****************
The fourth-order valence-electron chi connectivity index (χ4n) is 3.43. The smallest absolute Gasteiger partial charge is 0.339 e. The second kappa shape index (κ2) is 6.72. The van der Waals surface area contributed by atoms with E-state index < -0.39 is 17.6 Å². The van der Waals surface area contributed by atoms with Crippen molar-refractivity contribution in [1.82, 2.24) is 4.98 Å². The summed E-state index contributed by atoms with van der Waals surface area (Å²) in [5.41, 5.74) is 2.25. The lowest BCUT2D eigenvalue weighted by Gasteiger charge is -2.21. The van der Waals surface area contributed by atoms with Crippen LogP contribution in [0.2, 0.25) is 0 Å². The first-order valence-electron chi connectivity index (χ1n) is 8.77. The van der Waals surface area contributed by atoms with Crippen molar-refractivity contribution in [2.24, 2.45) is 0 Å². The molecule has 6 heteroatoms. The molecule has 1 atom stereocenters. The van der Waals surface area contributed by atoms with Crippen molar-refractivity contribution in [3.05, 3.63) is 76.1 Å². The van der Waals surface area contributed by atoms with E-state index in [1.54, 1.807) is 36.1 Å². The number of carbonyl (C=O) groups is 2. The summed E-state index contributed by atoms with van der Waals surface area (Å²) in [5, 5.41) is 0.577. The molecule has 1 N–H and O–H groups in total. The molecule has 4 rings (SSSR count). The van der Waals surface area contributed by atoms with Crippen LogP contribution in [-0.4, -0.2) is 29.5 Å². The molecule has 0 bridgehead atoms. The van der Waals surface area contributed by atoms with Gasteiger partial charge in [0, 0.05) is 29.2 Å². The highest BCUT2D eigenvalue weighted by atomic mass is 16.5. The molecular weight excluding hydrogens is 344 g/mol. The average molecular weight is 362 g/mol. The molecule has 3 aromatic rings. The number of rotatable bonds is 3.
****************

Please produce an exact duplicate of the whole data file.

The fourth-order valence-electron chi connectivity index (χ4n) is 3.43. The smallest absolute Gasteiger partial charge is 0.339 e. The second kappa shape index (κ2) is 6.72. The van der Waals surface area contributed by atoms with E-state index < -0.39 is 17.6 Å². The van der Waals surface area contributed by atoms with Crippen molar-refractivity contribution in [1.82, 2.24) is 4.98 Å². The summed E-state index contributed by atoms with van der Waals surface area (Å²) in [5.41, 5.74) is 2.25. The lowest BCUT2D eigenvalue weighted by Gasteiger charge is -2.21. The van der Waals surface area contributed by atoms with Crippen LogP contribution in [0.2, 0.25) is 0 Å². The first-order valence-electron chi connectivity index (χ1n) is 8.77. The van der Waals surface area contributed by atoms with Crippen molar-refractivity contribution in [2.24, 2.45) is 0 Å². The molecule has 6 heteroatoms. The molecule has 1 atom stereocenters. The van der Waals surface area contributed by atoms with Crippen molar-refractivity contribution in [3.05, 3.63) is 76.1 Å². The van der Waals surface area contributed by atoms with E-state index in [1.54, 1.807) is 36.1 Å². The number of carbonyl (C=O) groups is 2. The summed E-state index contributed by atoms with van der Waals surface area (Å²) in [5, 5.41) is 0.577. The molecule has 1 N–H and O–H groups in total. The molecule has 4 rings (SSSR count). The van der Waals surface area contributed by atoms with Crippen LogP contribution in [-0.4, -0.2) is 29.5 Å². The molecule has 0 bridgehead atoms. The van der Waals surface area contributed by atoms with Gasteiger partial charge in [0, 0.05) is 29.2 Å². The highest BCUT2D eigenvalue weighted by atomic mass is 16.5. The molecular weight excluding hydrogens is 344 g/mol. The average molecular weight is 362 g/mol. The molecule has 3 aromatic rings. The number of rotatable bonds is 3.